Tags: Polls | race relations | pew research center | racism | americans

Pew Study: Notions of Race as 'Big Problem' Grow in US

Pew Study: Notions of Race as 'Big Problem' Grow in US
Protests and counter-protests erupted over race relations in Charlottesville earlier this month. (AP Photo/Ryan M. Kelly)

By    |   Tuesday, 29 August 2017 05:10 PM

More Americans think race is a "big problem" in society — roughly doubling since 2011, a Pew Research Center study showed Tuesday.

According to the survey, the share of those who see racism as a major problem has gone up 8 percentage points since 2015 — almost entirely among Democrats, "making an already wide partisan gap in these attitudes even larger," the Center's Samantha Neal wrote.

Overall, 58 percent of Americans say racism is a "big problem in our society," while 29 percent said it is "somewhat of a problem." Just 12 percent think racism is a small problem — or not a problem.

Two years ago, 50 percent thought of racism as a major problem; in 2011 just 28 percent saw it that way.

The entire survey has a margin of error of plus or minus 2.9 percentage points.

Since 2009, the first year of Barack Obama's presidency, growing numbers of both Democrats and Republicans have seen racism as a major problem, the Center noted.

In 2015, 58 percent of Democrats and Democratic-leaning independents and 40 percent of Republicans and Republican leaners said racism was a major problem, up from 32 percent and 18 percent, respectively, in 2009.

Since then, however, the share of Democrats expressing this view has climbed 18 percentage points – to 76 percent; today, 37 percent of Republicans view racism as a big problem compared with 40 percent in 2015.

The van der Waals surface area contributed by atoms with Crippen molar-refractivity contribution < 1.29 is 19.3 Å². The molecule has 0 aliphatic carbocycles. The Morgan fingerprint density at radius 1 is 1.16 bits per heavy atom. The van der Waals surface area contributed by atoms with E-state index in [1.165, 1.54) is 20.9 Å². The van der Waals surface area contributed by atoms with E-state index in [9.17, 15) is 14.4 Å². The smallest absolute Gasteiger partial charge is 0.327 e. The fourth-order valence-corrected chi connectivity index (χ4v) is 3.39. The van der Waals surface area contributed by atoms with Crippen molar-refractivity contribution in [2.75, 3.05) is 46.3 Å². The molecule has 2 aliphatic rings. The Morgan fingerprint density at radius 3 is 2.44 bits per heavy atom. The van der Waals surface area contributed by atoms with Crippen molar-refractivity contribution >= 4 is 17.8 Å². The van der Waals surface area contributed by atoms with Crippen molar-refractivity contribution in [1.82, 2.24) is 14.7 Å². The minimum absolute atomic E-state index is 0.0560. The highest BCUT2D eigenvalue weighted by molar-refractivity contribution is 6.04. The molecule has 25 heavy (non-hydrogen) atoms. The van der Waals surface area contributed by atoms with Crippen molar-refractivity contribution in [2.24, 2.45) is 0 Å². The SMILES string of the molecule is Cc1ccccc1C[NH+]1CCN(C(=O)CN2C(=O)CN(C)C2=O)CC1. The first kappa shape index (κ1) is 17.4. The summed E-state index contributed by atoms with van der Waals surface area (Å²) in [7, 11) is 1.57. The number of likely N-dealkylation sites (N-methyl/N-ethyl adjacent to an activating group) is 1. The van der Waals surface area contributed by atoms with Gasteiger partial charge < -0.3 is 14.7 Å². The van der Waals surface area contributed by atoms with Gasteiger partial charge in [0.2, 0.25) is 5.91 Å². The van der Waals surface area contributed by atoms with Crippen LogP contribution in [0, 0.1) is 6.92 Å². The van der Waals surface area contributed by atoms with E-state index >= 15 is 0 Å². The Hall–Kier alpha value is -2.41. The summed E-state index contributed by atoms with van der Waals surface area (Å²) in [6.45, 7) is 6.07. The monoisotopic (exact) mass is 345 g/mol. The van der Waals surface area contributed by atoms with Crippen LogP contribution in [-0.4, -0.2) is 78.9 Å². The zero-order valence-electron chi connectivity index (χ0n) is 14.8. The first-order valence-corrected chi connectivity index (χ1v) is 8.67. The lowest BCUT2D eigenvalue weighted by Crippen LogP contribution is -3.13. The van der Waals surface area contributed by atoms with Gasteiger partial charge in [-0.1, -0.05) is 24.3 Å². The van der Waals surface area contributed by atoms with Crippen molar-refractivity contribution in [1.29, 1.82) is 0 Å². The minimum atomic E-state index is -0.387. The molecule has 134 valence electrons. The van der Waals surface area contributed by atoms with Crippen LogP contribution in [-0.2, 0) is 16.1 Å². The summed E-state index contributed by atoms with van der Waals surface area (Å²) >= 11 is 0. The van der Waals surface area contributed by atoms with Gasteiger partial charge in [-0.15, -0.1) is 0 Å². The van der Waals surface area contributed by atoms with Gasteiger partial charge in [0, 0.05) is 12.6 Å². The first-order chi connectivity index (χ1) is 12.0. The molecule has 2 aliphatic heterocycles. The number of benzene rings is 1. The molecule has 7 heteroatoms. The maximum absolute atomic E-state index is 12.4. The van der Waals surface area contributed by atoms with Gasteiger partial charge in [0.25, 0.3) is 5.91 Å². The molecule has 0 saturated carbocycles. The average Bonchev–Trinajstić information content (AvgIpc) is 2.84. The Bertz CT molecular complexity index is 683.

The Washington Post noted the grim numbers have not been so high since at least 1995. The previous high was in June 1996, when 54 percent said racism was a major problem — after months of arsons at predominantly black churches in the South, the Post reported.

Though the number sank during the first years after Obama became president, it began to climb after the police-involved shootings of unarmed black men in the summer of 2015, the Post reported.

According to the Post, part of the current increase also likely reflects the violence in Charlottesville and the 2016 presidential campaign, in which Democrats accused President Donald Trump and his supporters of being racists or fomenting racism.

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More Americans think is a "big problem" in society, roughly doubling since 2011, a Pew Research Center study showed Tuesday.
race relations, pew research center, racism, americans
Tuesday, 29 August 2017 05:10 PM
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